Challenges and current evidence on the management of bladder pain syndrome - Abstract

INTRODUCTION: Bladder pain syndrome (BPS) is an enigmatic condition, which can be debilitating for the patients, affecting their quality of life.

Its prevalence is believed to have become markedly higher (100-300/100,000 women) than in previous years. Its etiology and pathogenesis remain unknown, and a number of theories based on clinical and experimental observations have been developed. It is difficult to be diagnosed and treated. There is a worldwide effort to standardize its nomenclature, definition, diagnosis, and treatment algorithm. The aim of this review is to critically appraise the current evidence on the diagnosis and management of BPS.

METHODS: We performed a review of the literature (Pubmed, Embase, Cochrane, Google Scholar, conference proceedings) as well as consensus statements and guidelines from relevant professional societies. We have critically compared these statements and guidelines with emphasis on the controversies.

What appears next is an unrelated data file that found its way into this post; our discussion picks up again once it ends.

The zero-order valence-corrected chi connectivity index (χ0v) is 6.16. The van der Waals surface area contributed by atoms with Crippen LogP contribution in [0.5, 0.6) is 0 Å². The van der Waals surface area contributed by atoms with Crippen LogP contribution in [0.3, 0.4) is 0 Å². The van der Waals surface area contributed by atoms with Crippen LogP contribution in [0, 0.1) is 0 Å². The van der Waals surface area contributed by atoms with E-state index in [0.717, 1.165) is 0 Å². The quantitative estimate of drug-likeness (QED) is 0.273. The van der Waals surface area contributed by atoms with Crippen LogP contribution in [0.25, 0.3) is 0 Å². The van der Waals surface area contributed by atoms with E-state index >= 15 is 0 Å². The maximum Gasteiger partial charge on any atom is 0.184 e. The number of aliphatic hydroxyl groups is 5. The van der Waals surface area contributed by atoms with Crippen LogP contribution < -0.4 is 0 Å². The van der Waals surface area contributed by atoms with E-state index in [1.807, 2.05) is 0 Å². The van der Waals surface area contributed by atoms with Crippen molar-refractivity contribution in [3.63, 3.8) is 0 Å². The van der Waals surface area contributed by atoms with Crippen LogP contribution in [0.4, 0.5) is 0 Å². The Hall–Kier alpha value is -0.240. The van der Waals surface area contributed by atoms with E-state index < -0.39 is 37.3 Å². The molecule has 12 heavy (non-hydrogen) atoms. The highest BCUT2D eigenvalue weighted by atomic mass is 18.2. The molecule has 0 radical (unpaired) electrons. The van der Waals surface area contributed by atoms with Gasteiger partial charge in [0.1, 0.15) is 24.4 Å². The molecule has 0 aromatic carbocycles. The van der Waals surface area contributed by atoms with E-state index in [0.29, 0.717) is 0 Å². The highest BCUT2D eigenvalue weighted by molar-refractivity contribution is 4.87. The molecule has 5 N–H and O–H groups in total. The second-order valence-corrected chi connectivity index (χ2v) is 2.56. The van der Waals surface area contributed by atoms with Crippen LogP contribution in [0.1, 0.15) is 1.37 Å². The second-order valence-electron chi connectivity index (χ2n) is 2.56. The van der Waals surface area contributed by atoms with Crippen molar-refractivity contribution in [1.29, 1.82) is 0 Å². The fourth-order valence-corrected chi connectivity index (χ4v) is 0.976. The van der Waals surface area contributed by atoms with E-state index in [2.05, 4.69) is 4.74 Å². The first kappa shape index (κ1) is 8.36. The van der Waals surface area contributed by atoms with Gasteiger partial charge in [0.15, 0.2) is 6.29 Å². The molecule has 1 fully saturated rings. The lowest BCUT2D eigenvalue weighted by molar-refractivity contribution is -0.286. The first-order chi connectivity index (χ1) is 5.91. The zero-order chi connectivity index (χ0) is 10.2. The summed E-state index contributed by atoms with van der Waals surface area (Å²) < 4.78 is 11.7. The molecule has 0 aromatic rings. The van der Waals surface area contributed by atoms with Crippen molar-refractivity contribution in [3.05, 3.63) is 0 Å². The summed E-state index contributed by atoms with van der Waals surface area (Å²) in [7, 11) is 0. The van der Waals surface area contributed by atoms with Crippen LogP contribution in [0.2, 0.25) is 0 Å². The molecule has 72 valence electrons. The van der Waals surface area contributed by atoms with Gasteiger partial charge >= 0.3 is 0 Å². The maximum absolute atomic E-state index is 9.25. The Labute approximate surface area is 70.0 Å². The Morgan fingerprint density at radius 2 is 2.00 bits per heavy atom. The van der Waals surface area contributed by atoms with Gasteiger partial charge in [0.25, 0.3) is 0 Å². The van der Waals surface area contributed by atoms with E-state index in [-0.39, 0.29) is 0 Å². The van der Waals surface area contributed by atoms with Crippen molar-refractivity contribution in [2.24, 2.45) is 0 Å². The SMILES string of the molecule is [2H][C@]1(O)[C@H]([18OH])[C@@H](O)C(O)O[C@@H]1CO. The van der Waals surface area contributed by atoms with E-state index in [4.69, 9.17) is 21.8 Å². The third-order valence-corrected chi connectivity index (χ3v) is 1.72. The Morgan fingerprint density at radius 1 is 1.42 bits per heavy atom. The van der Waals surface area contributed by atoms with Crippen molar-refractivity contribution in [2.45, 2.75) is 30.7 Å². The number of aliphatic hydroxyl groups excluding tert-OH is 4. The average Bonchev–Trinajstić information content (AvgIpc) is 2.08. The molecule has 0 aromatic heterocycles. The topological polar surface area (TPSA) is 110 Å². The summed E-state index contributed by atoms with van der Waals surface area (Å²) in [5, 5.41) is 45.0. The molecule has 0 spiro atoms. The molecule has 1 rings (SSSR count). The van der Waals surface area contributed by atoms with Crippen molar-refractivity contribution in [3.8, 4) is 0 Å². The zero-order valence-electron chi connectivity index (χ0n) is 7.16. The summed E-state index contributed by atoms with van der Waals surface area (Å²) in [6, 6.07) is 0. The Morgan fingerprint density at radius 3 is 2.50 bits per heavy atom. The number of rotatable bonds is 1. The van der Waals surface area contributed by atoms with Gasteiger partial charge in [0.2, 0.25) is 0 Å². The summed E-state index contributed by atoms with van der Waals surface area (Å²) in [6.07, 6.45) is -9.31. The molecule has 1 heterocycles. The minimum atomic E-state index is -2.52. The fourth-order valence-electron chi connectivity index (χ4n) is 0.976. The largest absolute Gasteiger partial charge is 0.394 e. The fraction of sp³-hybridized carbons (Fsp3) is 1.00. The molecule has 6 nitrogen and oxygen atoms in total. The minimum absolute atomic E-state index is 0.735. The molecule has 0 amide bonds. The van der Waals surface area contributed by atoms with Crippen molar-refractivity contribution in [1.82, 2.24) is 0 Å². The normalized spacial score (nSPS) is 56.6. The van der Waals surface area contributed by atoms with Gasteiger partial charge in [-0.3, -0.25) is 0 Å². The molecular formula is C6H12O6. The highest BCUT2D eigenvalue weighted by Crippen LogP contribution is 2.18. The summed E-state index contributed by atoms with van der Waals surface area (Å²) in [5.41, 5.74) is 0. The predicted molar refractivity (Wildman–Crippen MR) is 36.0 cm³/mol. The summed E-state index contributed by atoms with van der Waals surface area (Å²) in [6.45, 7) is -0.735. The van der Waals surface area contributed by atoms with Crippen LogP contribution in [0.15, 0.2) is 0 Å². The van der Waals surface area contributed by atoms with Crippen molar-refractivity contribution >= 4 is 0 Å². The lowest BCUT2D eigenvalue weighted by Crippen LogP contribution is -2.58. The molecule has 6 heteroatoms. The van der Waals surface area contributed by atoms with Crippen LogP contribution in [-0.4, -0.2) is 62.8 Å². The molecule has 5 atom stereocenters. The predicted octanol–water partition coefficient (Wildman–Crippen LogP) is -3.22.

RESULTS: Patients may experience pain and lower urinary tract symptoms for a long time before diagnosis, affecting their mental health and work, causing stress, sleep disturbance, depression, and sexual dysfunction. BPS has been considered as one of a group of chronic pain syndromes rather than as primarily an inflammatory bladder disorder. Despite the wide range of treatments, most are empirical and inadequate, usually offering just symptom relief. There is often delay in commencing treatment, and this may result in worse prognosis.

CONCLUSION: Efforts are focused on different pathways for the early identification of this syndrome, trying to elucidate the pathogenetic mechanism, as well as introducing effective treatments.

Written by:
Chrysanthopoulou EL, Doumouchtsis SK.   Are you the author?
Department of Obstetrics and Gynaecology, St George's Healthcare NHS Trust/St George's University of London, London, United Kingdom.

Reference: Neurourol Urodyn. 2013 Aug 14. Epub ahead of print.
doi: 10.1002/nau.22475


PubMed Abstract
PMID: 23946107

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